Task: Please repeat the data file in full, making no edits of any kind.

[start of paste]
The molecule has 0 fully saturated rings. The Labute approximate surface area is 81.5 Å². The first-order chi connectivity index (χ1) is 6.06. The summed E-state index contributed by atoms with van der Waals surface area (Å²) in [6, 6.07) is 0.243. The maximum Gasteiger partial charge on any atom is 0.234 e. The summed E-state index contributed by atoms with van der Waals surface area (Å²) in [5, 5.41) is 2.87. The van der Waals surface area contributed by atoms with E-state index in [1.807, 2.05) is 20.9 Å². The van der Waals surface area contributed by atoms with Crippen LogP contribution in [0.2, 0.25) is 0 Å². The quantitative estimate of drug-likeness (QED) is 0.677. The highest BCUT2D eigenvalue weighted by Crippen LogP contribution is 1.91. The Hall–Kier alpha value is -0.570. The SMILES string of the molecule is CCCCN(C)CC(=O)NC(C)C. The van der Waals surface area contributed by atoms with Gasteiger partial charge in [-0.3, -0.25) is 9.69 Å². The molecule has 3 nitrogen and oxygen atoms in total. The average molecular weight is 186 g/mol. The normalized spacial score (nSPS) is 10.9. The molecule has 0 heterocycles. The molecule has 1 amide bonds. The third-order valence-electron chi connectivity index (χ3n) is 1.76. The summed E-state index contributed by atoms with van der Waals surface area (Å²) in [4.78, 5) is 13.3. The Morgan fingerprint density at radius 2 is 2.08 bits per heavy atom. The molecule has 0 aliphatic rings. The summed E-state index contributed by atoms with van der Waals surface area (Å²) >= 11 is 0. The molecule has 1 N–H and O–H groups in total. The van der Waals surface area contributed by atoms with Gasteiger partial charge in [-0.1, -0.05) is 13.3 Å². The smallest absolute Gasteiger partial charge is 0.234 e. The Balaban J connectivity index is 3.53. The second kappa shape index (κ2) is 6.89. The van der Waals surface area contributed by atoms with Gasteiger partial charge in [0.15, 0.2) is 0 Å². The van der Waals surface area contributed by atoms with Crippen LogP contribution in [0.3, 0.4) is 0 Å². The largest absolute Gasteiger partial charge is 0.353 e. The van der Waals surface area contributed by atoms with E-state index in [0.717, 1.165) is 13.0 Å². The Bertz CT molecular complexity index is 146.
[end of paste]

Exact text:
The molecule has 0 fully saturated rings. The Labute approximate surface area is 81.5 Å². The first-order chi connectivity index (χ1) is 6.06. The summed E-state index contributed by atoms with van der Waals surface area (Å²) in [6, 6.07) is 0.243. The maximum Gasteiger partial charge on any atom is 0.234 e. The summed E-state index contributed by atoms with van der Waals surface area (Å²) in [5, 5.41) is 2.87. The van der Waals surface area contributed by atoms with E-state index in [1.807, 2.05) is 20.9 Å². The van der Waals surface area contributed by atoms with Crippen LogP contribution in [0.2, 0.25) is 0 Å². The quantitative estimate of drug-likeness (QED) is 0.677. The highest BCUT2D eigenvalue weighted by Crippen LogP contribution is 1.91. The Hall–Kier alpha value is -0.570. The SMILES string of the molecule is CCCCN(C)CC(=O)NC(C)C. The van der Waals surface area contributed by atoms with Gasteiger partial charge in [-0.3, -0.25) is 9.69 Å². The molecule has 3 nitrogen and oxygen atoms in total. The average molecular weight is 186 g/mol. The normalized spacial score (nSPS) is 10.9. The molecule has 0 heterocycles. The molecule has 1 amide bonds. The third-order valence-electron chi connectivity index (χ3n) is 1.76. The summed E-state index contributed by atoms with van der Waals surface area (Å²) in [4.78, 5) is 13.3. The Morgan fingerprint density at radius 2 is 2.08 bits per heavy atom. The molecule has 0 aliphatic rings. The summed E-state index contributed by atoms with van der Waals surface area (Å²) >= 11 is 0. The molecule has 1 N–H and O–H groups in total. The van der Waals surface area contributed by atoms with Gasteiger partial charge in [-0.1, -0.05) is 13.3 Å². The smallest absolute Gasteiger partial charge is 0.234 e. The Balaban J connectivity index is 3.53. The second kappa shape index (κ2) is 6.89. The van der Waals surface area contributed by atoms with Gasteiger partial charge in [0.15, 0.2) is 0 Å². The van der Waals surface area contributed by atoms with Crippen LogP contribution in [0.3, 0.4) is 0 Å². The largest absolute Gasteiger partial charge is 0.353 e. The van der Waals surface area contributed by atoms with E-state index in [0.717, 1.165) is 13.0 Å². The Bertz CT molecular complexity index is 146.